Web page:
New Woodland Banner and Poem: Arp


The streams buck like rams in a tent.
Whips crack and from the hills
Come the crookedly combed
Shadows of the shepherds.
Black eggs and fools’ bells
Fall from the trees.
Thunder drums and kettledrums
Beat upon the ears of the donkeys.
Wings brush against flowers.
Fountains spring up
In the eyes of the wild boar.

                From the words of Hans/Jean Arp

Linda Frye Burnham 2016


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“Leaves After Arp,” banner artwork by Steven Durland


Seeing better

You can improve your memory and see better at any age by reading Book 3 of Karl Ove Knausgaard’s “My Struggle.” The book is an immersion in Knausgaard’s childhood on an island in southern Norway. As with the other books in this series, he brings deep memories to the surface by re-experiencing their landscapes, weather, flora and fauna. This is a window into boyhood that I will never want to close, and for the first time in decades, I went back with eyes wide open to my own girlhood in Del Mar, California. I saw and smelled the sandstone and eucalyptus, the sand and the surf, the foggy June mornings and the baked summer evenings after a full day at the beach. The stings of puberty and the wondering whether it would ever all make sense. I’m so thankful for this sweet revelation. Throughout the weeklong reading of this book, I heard deep in my heart the memory-probings of James Taylor’s “Copperline.” He grew up in Chapel Hill, NC, near where I live now and he can still cherish it, even though those childhood places, like many of mine, are “all spec house and plywood, tore up and tore up good.” In savoring all the tastes and sounds of his boyhood, the present doesn’t touch his memory and he’s “lifting up and rising free down on over Copperline.”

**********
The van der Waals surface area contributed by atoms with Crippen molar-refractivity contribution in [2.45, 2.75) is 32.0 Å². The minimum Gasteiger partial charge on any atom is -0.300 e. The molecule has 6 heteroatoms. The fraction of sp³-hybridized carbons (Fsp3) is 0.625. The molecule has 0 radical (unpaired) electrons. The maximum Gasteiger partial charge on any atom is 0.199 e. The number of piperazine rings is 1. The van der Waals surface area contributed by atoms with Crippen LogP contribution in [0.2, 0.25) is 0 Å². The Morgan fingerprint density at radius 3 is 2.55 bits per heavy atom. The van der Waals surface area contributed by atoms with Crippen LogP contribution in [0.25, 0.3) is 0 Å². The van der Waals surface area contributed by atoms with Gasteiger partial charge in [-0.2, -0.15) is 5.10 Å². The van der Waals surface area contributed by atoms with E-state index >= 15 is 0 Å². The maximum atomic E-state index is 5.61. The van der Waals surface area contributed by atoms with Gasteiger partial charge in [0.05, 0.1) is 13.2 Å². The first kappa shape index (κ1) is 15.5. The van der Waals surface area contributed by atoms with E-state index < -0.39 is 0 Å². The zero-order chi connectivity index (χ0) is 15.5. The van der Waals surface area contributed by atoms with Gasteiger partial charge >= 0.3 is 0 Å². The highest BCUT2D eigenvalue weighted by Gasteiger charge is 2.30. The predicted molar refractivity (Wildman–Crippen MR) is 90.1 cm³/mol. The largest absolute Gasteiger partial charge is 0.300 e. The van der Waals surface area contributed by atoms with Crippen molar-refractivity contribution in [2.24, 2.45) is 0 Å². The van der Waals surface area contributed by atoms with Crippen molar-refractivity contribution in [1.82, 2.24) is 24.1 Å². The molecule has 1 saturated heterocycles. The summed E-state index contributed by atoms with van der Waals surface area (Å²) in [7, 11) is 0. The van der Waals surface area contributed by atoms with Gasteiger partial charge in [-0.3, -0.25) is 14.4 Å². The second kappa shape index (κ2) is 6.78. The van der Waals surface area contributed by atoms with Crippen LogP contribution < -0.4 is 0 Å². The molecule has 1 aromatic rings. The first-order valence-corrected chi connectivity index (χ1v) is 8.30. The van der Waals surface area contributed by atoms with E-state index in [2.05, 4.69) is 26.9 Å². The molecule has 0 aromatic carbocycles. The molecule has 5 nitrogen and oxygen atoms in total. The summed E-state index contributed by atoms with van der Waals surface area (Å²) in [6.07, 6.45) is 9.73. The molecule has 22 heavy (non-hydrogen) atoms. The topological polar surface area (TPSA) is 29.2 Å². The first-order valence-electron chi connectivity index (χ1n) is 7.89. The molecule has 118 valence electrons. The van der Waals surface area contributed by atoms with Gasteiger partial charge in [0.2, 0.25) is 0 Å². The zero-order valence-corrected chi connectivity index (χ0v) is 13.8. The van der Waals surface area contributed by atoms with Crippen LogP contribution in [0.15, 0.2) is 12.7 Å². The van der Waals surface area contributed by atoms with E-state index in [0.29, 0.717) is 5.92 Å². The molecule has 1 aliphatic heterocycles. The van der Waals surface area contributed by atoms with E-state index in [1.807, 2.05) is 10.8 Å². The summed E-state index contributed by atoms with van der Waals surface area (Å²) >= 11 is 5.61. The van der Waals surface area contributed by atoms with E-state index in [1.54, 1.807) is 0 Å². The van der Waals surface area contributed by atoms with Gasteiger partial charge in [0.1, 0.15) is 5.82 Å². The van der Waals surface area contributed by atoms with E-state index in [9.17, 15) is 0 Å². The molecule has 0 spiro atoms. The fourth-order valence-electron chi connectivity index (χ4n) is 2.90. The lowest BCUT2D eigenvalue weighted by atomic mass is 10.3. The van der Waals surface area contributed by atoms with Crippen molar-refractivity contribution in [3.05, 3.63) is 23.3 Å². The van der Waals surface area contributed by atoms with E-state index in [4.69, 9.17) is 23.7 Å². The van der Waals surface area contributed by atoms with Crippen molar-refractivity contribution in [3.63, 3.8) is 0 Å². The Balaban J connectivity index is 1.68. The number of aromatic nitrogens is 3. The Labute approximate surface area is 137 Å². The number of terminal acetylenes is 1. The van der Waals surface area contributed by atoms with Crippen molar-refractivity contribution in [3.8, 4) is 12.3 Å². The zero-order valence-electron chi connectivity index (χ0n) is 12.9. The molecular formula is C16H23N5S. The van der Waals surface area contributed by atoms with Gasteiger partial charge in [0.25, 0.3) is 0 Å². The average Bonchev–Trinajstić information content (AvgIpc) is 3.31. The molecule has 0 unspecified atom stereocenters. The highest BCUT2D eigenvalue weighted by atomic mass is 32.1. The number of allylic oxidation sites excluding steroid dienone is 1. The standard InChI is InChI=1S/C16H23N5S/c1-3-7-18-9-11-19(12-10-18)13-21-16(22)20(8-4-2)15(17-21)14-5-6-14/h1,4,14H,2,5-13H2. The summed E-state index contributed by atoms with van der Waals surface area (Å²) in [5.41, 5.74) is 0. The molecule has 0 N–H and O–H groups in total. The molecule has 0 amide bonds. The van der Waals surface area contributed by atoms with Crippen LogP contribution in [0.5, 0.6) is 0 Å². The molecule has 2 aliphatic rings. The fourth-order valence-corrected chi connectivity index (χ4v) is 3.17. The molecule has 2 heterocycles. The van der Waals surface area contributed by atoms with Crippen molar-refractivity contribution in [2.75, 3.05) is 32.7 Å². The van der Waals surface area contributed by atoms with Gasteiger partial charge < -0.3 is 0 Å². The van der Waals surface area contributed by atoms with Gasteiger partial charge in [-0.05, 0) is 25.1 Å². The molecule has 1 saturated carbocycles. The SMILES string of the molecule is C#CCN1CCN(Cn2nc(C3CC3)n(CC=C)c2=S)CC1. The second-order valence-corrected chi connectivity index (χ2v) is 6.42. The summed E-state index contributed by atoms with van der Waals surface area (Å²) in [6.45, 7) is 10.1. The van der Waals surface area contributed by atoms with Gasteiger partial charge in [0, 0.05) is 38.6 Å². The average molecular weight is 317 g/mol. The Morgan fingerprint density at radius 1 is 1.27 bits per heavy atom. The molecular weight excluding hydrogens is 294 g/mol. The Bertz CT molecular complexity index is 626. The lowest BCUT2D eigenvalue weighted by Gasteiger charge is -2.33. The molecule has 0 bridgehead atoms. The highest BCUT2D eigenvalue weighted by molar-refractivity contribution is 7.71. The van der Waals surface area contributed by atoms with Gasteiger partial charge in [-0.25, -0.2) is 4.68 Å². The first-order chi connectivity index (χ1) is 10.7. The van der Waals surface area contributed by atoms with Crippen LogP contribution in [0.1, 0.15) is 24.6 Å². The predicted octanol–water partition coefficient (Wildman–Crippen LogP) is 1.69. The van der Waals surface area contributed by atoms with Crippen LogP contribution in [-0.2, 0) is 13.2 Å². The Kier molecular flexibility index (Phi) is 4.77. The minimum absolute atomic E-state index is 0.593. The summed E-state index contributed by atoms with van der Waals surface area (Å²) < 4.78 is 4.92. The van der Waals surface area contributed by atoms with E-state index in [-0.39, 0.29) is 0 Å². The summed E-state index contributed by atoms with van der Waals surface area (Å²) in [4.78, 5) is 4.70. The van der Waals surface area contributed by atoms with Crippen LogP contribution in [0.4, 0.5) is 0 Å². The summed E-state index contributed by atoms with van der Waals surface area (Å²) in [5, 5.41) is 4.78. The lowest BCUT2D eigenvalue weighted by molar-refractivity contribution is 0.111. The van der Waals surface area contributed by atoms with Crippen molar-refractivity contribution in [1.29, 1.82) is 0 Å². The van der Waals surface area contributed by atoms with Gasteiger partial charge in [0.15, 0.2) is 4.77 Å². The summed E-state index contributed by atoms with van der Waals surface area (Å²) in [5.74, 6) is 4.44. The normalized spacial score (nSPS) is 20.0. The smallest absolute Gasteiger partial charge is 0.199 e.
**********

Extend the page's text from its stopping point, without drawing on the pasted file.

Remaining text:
Photo by Heather LaGarde, who grew up in Chapel Hill

Photo by Heather LaGarde, who grew up in Chapel Hill


Community Arts at Work Across the U.S.

Here’s a link to an article I wrote in 2010 for Animating Democracy, a project of Americans for the Arts. It offers snapshots of selected projects that help capture the range of community arts projects and programs happening today. They are led by veteran and up-and-coming artists and cultural organizations; new forms of interdisciplinary collectives; and arts and community agencies working in collaboration. Examples demonstrate how single projects, repeated community events, and ongoing programmatic and organizational efforts can effect community, civic, or social change.

Profiles include:

The Iron Triangle Legacy Project, East Bay Center for Performing Arts, Oakland

The Wing Luke Museum of the Asian Pacific American Experience, Seattle

The International Sonoran Desert Alliance

UTOPIA/Dystopia, LAPD (Los Angeles Poverty Department)

Thousand Kites, Appalshop, Kentucky

The Medea Project, San Francisco

Portland Police Poetry Project, Art At Work, Maine

The Rural Studio, Auburn University, Alabama

Voices for Tolerance Program, Los Angeles Opera

Ferocious Beauty: Genome, Liz Lerman Dance Exchange, Maryland

Great Halloween Lantern Parade, Nana Projects, Baltimore

Village Building Convergence, City Repair, Oregon

Market Makeovers, Public Matters, Los Angeles

Victory Gardens 2008+, Future Farmers, San Francisco

Day Laborer Theater Without Borders,Cornerstone Theater Co., Los Angeles

Common Ground: TOC Project, Littleglobe, Santa Fe


Leaving Los Angeles

I’m get ready to return to L.A. for the 25th anniversary celebration of the 18th Street Arts Center, October 25, 2014. I was one of the founders of that multi-faceted organization and I am thrilled that it has survived and is running a magnificent arts residency program in the heart of Santa Monica. I was asked to write a short historical note for the packet that will be presented to participants, and in preparation I looked back to the editorial I wrote for High Performance magazine in 1993, when Steven Durland and I resigned our positions as 18th Street’s executive director and artistic programs director, respectively. I’m reproducing it here for those who are interested in 18th Street’s early history and our involvement in it: “Running Commentary (A Farewell to Los Angeles).”



Website by Steven Durland